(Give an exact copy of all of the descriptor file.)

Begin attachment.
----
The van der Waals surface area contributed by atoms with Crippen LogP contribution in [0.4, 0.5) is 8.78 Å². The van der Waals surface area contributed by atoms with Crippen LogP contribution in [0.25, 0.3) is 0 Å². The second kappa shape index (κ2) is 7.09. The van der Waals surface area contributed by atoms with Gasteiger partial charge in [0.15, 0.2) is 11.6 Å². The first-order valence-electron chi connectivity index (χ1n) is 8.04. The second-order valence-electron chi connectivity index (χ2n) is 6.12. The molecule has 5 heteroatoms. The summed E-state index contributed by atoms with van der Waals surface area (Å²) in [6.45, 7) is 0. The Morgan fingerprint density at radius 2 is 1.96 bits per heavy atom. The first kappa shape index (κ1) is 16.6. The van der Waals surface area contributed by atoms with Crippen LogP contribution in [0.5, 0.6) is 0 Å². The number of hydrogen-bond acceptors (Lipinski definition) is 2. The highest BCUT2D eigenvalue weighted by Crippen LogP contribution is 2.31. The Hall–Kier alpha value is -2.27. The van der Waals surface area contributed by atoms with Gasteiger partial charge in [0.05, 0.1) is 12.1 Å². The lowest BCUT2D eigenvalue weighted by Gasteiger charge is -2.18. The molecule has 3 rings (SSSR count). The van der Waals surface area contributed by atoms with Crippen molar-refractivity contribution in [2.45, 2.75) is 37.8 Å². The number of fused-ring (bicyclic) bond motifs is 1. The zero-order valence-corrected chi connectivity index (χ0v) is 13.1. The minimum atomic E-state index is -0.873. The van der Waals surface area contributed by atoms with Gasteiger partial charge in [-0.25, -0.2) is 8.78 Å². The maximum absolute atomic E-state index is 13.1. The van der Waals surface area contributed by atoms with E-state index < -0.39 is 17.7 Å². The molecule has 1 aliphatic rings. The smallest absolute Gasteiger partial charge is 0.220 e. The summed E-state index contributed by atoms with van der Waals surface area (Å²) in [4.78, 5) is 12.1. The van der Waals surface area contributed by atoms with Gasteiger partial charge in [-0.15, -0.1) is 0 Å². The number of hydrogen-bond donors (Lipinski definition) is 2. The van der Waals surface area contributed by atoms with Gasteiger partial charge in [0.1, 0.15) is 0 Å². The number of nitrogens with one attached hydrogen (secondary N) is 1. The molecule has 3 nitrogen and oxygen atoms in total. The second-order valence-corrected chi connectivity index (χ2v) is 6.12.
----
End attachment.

The van der Waals surface area contributed by atoms with Crippen LogP contribution in [0.4, 0.5) is 8.78 Å². The van der Waals surface area contributed by atoms with Crippen LogP contribution in [0.25, 0.3) is 0 Å². The second kappa shape index (κ2) is 7.09. The van der Waals surface area contributed by atoms with Gasteiger partial charge in [0.15, 0.2) is 11.6 Å². The first-order valence-electron chi connectivity index (χ1n) is 8.04. The second-order valence-electron chi connectivity index (χ2n) is 6.12. The molecule has 5 heteroatoms. The summed E-state index contributed by atoms with van der Waals surface area (Å²) in [6.45, 7) is 0. The Morgan fingerprint density at radius 2 is 1.96 bits per heavy atom. The first kappa shape index (κ1) is 16.6. The van der Waals surface area contributed by atoms with Crippen LogP contribution in [0.5, 0.6) is 0 Å². The number of hydrogen-bond acceptors (Lipinski definition) is 2. The highest BCUT2D eigenvalue weighted by Crippen LogP contribution is 2.31. The Hall–Kier alpha value is -2.27. The van der Waals surface area contributed by atoms with Gasteiger partial charge in [0.05, 0.1) is 12.1 Å². The lowest BCUT2D eigenvalue weighted by Gasteiger charge is -2.18. The molecule has 3 rings (SSSR count). The van der Waals surface area contributed by atoms with Crippen molar-refractivity contribution in [2.45, 2.75) is 37.8 Å². The number of fused-ring (bicyclic) bond motifs is 1. The zero-order valence-corrected chi connectivity index (χ0v) is 13.1. The minimum atomic E-state index is -0.873. The van der Waals surface area contributed by atoms with Gasteiger partial charge in [-0.25, -0.2) is 8.78 Å². The maximum absolute atomic E-state index is 13.1. The van der Waals surface area contributed by atoms with E-state index < -0.39 is 17.7 Å². The molecule has 1 aliphatic rings. The smallest absolute Gasteiger partial charge is 0.220 e. The summed E-state index contributed by atoms with van der Waals surface area (Å²) in [4.78, 5) is 12.1. The van der Waals surface area contributed by atoms with Gasteiger partial charge in [-0.15, -0.1) is 0 Å². The number of hydrogen-bond donors (Lipinski definition) is 2. The van der Waals surface area contributed by atoms with Gasteiger partial charge in [0.1, 0.15) is 0 Å². The number of nitrogens with one attached hydrogen (secondary N) is 1. The molecule has 3 nitrogen and oxygen atoms in total. The second-order valence-corrected chi connectivity index (χ2v) is 6.12.